N.C. Cooperative Extension is incorporating environment-protecting practices on the site of its 3-year-old center in Currituck County.
A College of Agriculture and Life Sciences graduate student’s research is helping pinpoint which fish in which areas of North Carolina pose the greatest risks – and some of her findings are surprising.
The Joseph E. and Robin C. Hightower Graduate Award Endowment in Fisheries and Wildlife Sciences was created Oct. 22.
The endowment is used to support activities of a full professor working in turfgrass management or other areas of innovation in sustainable development in the College.
“My project mainly looks at mercury contamination in fish and focuses on the risk to wildlife and people,” says biology Ph.D. student Dana Sackett. “It is really important that we understand it well so we can control our risk.” In this audio slideshow, hear more from this student who’s increasing our understanding of an important environmental and health issue.
The new endowment will support financial awards and educational opportunities for graduate students enrolled in programs jointly administered by CALS, the College of Natural Resources and the College of Veterinary Medicine at N.C. State.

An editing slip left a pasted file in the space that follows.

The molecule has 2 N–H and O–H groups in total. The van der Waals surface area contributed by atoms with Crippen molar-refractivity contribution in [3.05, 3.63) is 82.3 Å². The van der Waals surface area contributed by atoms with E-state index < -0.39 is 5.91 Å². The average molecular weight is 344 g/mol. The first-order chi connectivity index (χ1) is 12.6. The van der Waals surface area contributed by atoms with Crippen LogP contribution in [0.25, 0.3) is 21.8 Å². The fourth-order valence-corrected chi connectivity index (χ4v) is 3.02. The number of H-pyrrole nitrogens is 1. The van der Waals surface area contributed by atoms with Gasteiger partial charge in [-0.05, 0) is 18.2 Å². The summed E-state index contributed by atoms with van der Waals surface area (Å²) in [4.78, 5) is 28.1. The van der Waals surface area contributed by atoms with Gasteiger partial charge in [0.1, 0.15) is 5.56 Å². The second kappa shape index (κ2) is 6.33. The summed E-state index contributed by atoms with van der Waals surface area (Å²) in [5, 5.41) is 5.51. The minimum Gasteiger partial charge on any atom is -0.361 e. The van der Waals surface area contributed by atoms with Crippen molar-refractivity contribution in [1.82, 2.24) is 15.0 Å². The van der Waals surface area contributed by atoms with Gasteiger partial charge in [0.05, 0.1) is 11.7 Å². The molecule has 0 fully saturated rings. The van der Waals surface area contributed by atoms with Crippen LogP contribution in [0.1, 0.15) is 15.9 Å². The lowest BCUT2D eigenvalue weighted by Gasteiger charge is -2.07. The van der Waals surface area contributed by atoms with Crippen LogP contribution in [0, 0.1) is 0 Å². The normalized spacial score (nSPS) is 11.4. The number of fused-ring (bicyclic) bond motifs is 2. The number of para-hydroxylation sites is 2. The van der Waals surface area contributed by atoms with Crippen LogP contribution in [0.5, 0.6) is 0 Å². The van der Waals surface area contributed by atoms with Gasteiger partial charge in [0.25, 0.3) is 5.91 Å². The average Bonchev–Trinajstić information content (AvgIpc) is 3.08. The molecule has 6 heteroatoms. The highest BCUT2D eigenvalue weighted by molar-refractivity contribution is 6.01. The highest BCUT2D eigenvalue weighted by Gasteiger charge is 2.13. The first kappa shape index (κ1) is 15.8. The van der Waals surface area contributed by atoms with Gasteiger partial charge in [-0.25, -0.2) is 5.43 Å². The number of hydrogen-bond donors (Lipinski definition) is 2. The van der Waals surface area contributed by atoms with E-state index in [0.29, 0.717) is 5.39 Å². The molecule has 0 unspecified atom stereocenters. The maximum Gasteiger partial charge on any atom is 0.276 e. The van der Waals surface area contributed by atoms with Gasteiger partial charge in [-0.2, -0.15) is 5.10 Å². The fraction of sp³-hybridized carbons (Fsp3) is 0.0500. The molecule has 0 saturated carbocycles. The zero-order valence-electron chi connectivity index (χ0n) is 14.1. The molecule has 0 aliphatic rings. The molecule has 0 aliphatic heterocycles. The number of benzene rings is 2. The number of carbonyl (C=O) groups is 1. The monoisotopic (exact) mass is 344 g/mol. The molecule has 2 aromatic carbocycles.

Dr. Helen Kraus and Anne Spafford have won the Gold Award for Best Technical Gardening Book, given by the Garden Writers Association for their book ‘Rain Gardening in the South.’
Today, most people have biochemical substances in their systems that weren’t even known before 1945, Dr. Paul Anastas of the Environmental Protection Agency told an audience at N.C. State University during the fifth Borlaug Lecture held Oct. 4. Known as the “Father of Green Chemistry,” Anastas told the audience that innovation is required to help society reduce its dependence on products and processes that rely on toxic substances.
Dr. Paul Anastas, recognized as the “Father of Green Chemistry” and U.S. Environmental Protection Agency assistant administrator for the Office of Research and Development, will deliver the fifth Borlaug Lecture at N.C. State University on October 4, 3:30 p.m., in the N.C. State Talley Student Center Ballroom. The lecture is sponsored by the College of Agriculture and Life Sciences and the College of Natural Resources.
Hoping to inspire changes that result in less rain down the drain, North Carolina State University, the town of Cary and the Black Creek Watershed Association recently dedicated new rain gardens at West Cary Middle School.